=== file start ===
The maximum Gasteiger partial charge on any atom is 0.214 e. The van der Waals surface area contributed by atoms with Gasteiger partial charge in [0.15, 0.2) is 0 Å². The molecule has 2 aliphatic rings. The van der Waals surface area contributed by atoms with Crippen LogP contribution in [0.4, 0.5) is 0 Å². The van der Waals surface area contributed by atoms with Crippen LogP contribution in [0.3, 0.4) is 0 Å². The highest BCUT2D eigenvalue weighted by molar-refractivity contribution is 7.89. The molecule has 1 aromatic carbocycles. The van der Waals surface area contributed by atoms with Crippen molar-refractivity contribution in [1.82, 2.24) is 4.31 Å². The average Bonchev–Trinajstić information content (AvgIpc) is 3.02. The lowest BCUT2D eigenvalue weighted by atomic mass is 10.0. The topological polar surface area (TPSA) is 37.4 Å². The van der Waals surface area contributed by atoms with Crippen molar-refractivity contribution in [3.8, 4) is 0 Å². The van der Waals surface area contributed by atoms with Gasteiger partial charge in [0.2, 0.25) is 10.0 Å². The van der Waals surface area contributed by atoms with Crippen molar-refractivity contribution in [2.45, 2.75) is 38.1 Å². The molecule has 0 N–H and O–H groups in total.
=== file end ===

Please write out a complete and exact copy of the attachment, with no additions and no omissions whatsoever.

The maximum Gasteiger partial charge on any atom is 0.214 e. The van der Waals surface area contributed by atoms with Gasteiger partial charge in [0.15, 0.2) is 0 Å². The molecule has 2 aliphatic rings. The van der Waals surface area contributed by atoms with Crippen LogP contribution in [0.4, 0.5) is 0 Å². The van der Waals surface area contributed by atoms with Crippen LogP contribution in [0.3, 0.4) is 0 Å². The highest BCUT2D eigenvalue weighted by molar-refractivity contribution is 7.89. The molecule has 1 aromatic carbocycles. The van der Waals surface area contributed by atoms with Crippen molar-refractivity contribution in [1.82, 2.24) is 4.31 Å². The average Bonchev–Trinajstić information content (AvgIpc) is 3.02. The lowest BCUT2D eigenvalue weighted by atomic mass is 10.0. The topological polar surface area (TPSA) is 37.4 Å². The van der Waals surface area contributed by atoms with Crippen molar-refractivity contribution in [3.8, 4) is 0 Å². The van der Waals surface area contributed by atoms with Gasteiger partial charge in [0.2, 0.25) is 10.0 Å². The van der Waals surface area contributed by atoms with Crippen molar-refractivity contribution in [2.45, 2.75) is 38.1 Å². The molecule has 0 N–H and O–H groups in total.